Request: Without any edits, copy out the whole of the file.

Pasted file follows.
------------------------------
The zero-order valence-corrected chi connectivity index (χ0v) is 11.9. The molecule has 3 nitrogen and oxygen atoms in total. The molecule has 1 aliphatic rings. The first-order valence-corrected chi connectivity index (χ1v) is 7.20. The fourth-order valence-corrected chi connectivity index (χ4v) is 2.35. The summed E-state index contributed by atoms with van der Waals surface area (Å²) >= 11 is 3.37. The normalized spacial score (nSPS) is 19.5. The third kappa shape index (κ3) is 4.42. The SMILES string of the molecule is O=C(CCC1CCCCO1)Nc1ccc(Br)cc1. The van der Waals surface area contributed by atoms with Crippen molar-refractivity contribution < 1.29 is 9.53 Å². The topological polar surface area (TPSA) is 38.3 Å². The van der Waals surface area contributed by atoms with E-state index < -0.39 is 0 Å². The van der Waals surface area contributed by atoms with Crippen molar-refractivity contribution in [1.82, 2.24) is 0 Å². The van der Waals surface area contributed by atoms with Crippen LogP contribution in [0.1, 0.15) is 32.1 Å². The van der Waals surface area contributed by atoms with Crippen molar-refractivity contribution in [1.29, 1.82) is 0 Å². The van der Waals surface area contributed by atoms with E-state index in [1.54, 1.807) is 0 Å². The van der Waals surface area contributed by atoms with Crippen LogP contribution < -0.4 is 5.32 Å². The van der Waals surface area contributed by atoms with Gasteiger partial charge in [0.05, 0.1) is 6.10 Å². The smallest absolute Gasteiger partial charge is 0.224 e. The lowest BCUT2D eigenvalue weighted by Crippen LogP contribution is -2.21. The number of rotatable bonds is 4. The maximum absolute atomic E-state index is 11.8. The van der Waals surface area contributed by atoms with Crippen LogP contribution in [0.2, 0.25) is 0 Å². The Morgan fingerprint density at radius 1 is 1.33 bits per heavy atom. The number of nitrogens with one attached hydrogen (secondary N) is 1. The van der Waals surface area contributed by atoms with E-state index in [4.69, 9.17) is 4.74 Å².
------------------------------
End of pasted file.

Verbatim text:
The zero-order valence-corrected chi connectivity index (χ0v) is 11.9. The molecule has 3 nitrogen and oxygen atoms in total. The molecule has 1 aliphatic rings. The first-order valence-corrected chi connectivity index (χ1v) is 7.20. The fourth-order valence-corrected chi connectivity index (χ4v) is 2.35. The summed E-state index contributed by atoms with van der Waals surface area (Å²) >= 11 is 3.37. The normalized spacial score (nSPS) is 19.5. The third kappa shape index (κ3) is 4.42. The SMILES string of the molecule is O=C(CCC1CCCCO1)Nc1ccc(Br)cc1. The van der Waals surface area contributed by atoms with Crippen molar-refractivity contribution < 1.29 is 9.53 Å². The topological polar surface area (TPSA) is 38.3 Å². The van der Waals surface area contributed by atoms with E-state index < -0.39 is 0 Å². The van der Waals surface area contributed by atoms with Crippen molar-refractivity contribution in [1.82, 2.24) is 0 Å². The van der Waals surface area contributed by atoms with Crippen LogP contribution in [0.1, 0.15) is 32.1 Å². The van der Waals surface area contributed by atoms with Crippen molar-refractivity contribution in [1.29, 1.82) is 0 Å². The van der Waals surface area contributed by atoms with E-state index in [1.54, 1.807) is 0 Å². The van der Waals surface area contributed by atoms with Crippen LogP contribution < -0.4 is 5.32 Å². The van der Waals surface area contributed by atoms with Gasteiger partial charge in [0.05, 0.1) is 6.10 Å². The smallest absolute Gasteiger partial charge is 0.224 e. The lowest BCUT2D eigenvalue weighted by Crippen LogP contribution is -2.21. The number of rotatable bonds is 4. The maximum absolute atomic E-state index is 11.8. The van der Waals surface area contributed by atoms with Crippen LogP contribution in [0.2, 0.25) is 0 Å². The Morgan fingerprint density at radius 1 is 1.33 bits per heavy atom. The number of nitrogens with one attached hydrogen (secondary N) is 1. The van der Waals surface area contributed by atoms with E-state index in [4.69, 9.17) is 4.74 Å².